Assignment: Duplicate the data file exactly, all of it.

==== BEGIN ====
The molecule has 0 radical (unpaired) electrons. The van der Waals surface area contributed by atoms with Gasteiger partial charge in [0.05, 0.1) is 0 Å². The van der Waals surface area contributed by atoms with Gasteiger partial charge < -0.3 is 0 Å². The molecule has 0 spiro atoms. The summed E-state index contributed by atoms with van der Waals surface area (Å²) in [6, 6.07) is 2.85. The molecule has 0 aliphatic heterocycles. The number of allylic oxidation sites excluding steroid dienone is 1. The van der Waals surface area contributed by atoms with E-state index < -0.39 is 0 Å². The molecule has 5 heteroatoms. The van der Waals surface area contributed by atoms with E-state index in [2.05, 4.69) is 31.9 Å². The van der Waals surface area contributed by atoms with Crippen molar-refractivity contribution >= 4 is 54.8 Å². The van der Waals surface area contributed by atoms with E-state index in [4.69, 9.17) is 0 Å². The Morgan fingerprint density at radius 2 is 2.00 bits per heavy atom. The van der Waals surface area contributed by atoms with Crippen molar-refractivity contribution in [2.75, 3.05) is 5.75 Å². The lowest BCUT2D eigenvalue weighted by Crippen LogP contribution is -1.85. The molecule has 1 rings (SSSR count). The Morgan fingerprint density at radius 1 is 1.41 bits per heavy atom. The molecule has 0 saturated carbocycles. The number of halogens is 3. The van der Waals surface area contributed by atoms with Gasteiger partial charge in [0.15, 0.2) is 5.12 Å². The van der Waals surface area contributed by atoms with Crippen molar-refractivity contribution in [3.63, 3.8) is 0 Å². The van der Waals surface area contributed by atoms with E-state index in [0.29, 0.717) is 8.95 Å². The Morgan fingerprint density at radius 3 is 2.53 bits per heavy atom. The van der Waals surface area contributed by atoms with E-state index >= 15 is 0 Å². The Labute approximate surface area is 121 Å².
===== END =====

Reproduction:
The molecule has 0 radical (unpaired) electrons. The van der Waals surface area contributed by atoms with Gasteiger partial charge in [0.05, 0.1) is 0 Å². The van der Waals surface area contributed by atoms with Gasteiger partial charge < -0.3 is 0 Å². The molecule has 0 spiro atoms. The summed E-state index contributed by atoms with van der Waals surface area (Å²) in [6, 6.07) is 2.85. The molecule has 0 aliphatic heterocycles. The number of allylic oxidation sites excluding steroid dienone is 1. The van der Waals surface area contributed by atoms with E-state index < -0.39 is 0 Å². The molecule has 5 heteroatoms. The van der Waals surface area contributed by atoms with E-state index in [2.05, 4.69) is 31.9 Å². The van der Waals surface area contributed by atoms with Crippen molar-refractivity contribution >= 4 is 54.8 Å². The van der Waals surface area contributed by atoms with E-state index in [4.69, 9.17) is 0 Å². The Morgan fingerprint density at radius 2 is 2.00 bits per heavy atom. The van der Waals surface area contributed by atoms with Crippen molar-refractivity contribution in [2.75, 3.05) is 5.75 Å². The lowest BCUT2D eigenvalue weighted by Crippen LogP contribution is -1.85. The molecule has 1 rings (SSSR count). The Morgan fingerprint density at radius 1 is 1.41 bits per heavy atom. The molecule has 0 saturated carbocycles. The number of halogens is 3. The van der Waals surface area contributed by atoms with Gasteiger partial charge in [0.15, 0.2) is 5.12 Å². The van der Waals surface area contributed by atoms with Crippen molar-refractivity contribution in [3.63, 3.8) is 0 Å². The van der Waals surface area contributed by atoms with E-state index in [0.29, 0.717) is 8.95 Å². The Morgan fingerprint density at radius 3 is 2.53 bits per heavy atom. The van der Waals surface area contributed by atoms with E-state index >= 15 is 0 Å². The Labute approximate surface area is 121 Å².